A new competitor has entered the live streaming ring, and it's coming straight for the throne.

Facebook ($FB) has released the Facebook Gaming App (the name is just so no one forgets who made it) and it's available on Android devices right now. It allows anyone to stream games from their phones, which includes highlighting Facebook's casual games alongside juggernauts like Fortnite. The release was moved up from June to now, just because so many people are stuck in their houses, bored out of their minds. 

While Facebook has poured a lot of money into games on its platforms, VR kits by Oculus, and now live streaming, it has an uphill climb to reach the top of the mountain. Amazon's ($AMZN) Twitch has been the dominant service for gamers, streamers, esports, and everything in between for years now. By every conceivable metric, Twitch is lightyears ahead of YouTube Gaming, Facebook Gaming, and Microsoft's Mixer.

Since we don't have any data on Facebook's latest app (yet!), we have to compare the king of online gaming to its closest rival, Mixer. The comparisons are not flattering for Microsoft ($MSFT).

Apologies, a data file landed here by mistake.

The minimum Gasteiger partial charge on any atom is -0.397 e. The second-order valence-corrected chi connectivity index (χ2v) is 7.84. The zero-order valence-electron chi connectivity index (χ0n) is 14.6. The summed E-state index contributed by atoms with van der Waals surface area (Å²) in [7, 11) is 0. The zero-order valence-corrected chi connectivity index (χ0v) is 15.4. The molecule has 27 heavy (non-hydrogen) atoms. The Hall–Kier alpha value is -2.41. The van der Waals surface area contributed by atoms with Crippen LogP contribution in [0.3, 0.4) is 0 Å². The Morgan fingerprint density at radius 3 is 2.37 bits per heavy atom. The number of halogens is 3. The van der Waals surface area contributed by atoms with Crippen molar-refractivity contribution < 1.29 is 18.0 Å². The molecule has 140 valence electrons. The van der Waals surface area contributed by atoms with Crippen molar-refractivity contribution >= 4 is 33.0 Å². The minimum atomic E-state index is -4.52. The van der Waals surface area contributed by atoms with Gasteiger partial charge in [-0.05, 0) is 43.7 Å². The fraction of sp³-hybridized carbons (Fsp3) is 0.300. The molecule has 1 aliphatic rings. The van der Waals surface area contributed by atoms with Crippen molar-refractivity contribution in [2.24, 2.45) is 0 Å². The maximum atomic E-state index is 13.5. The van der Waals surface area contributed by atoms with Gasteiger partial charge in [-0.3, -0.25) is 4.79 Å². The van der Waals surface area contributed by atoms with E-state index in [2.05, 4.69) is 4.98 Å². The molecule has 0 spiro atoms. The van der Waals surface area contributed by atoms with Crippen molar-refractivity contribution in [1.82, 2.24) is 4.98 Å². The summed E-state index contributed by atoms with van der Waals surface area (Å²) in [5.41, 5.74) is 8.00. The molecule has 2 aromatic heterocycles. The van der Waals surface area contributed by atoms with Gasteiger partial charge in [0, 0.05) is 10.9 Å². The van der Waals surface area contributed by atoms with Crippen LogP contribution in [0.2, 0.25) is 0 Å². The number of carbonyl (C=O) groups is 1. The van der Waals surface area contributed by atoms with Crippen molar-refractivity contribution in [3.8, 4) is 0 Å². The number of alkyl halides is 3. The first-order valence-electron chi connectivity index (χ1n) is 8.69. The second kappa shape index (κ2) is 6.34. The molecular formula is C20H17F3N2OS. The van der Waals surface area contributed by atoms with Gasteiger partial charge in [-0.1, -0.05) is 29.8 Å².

The last six months for Mixer have been a test to see if signing the most popular streamer in the world, Ninja, was a smart move for Microsoft. They spent millions to sign him to an exclusive deal, and saw a 9% increase to their Twitter following. Twitch's Twitter following went up 4%, but is still 6 million followers ahead.

No matter where you look within our data, Twitch is always at least a million people ahead in terms of viewers, fans, followers, likes - you name it. It's been around for longer, has more streamers using it, more channels and topics and games, and even more old TV if you're not into games.

There's been a rash to sign top tier talent and popular streamers to exclusive contracts, which is how YouTube is looking to increase its gaming platform. But at the end of the day, the FAANG tech giants will dump endless amounts of money into every industry to just grow and see if anything sticks. Video games make more money than any other form of entertainment, and it remains to be seen if these new platforms by Google ($GOOG), Microsoft, or Facebook will put a dent into Twitch.

About the Data:

Thinknum tracks companies using the information they post online - jobs, social and web traffic, product sales and app ratings - and creates data sets that measure factors like hiring, revenue and foot traffic. Data sets may not be fully comprehensive (they only account for what is available on the web), but they can be used to gauge performance factors like staffing and sales. 

Further Reading: 

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